Normal potassium homeostasis is regulated by both renal and extrarenal mechanisms. Although chronic potassium balance is primarily regulated by the kidneys, acute potassium tolerance is largely determined by extrarenal tissues. During the first 4-6 h following an acute potassium load, only about 50% of the potassium is excreted by the kidneys. Of the remaining 50% that is retained, over 80% is translocated into cells, and this provides the primary defense against hyperkalemia. Potassium uptake by both liver and muscle and intestinal secretion of potassium are the most important mechanisms of extrarenal potassium disposal. Several hormones, including insulin and epinephrine, have been shown to play an important role in the maintenance of normal extrarenal potassium metabolism. These hormones function by enhancing potassium uptake by liver and muscle. There is also evidence that aldosterone is necessary in the maintenance of normal extrarenal potassium tolerance. Although the major extrarenal site of action of aldosterone has not yet been clearly defined, gastrointestinal potassium secretion and muscle transport of potassium are both affected by the hormone. Evidence exists that glucocorticoids may also have an effect on extrarenal potassium homeostasis. In addition to this hormonal regulation, cellular shifts of potassium are influenced by changes in acid-base balance. Extrarenal potassium tolerance is impaired in chronic renal insufficiency. These uremia-related changes are discussed in the context of our present understanding of normal extrarenal potassium metabolism.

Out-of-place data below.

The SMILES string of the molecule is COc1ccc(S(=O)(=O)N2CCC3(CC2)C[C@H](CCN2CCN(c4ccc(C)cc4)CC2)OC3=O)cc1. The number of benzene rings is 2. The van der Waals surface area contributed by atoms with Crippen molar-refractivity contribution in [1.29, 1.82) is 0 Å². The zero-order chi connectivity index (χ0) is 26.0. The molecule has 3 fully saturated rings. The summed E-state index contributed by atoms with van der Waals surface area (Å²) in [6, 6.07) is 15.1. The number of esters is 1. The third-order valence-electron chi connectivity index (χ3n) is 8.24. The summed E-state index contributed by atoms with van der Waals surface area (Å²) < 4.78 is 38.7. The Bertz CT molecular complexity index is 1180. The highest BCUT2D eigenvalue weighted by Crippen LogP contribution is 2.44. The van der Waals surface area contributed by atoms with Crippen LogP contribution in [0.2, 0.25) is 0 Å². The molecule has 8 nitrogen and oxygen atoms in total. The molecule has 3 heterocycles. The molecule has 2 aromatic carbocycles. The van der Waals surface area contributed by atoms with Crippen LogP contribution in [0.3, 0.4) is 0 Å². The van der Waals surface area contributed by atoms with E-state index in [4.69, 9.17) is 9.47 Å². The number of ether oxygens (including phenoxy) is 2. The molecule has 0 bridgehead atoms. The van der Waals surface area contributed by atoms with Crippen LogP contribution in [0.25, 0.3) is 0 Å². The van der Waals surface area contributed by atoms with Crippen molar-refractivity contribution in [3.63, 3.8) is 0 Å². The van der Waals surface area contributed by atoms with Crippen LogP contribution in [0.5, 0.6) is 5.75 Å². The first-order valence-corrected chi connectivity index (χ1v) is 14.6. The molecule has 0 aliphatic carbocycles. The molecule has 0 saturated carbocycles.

|Original language||English (US)|
|Journal||The American journal of physiology|
|Publication status||Published - Apr 1 1981|
ASJC Scopus subject areas
- Physiology (medical)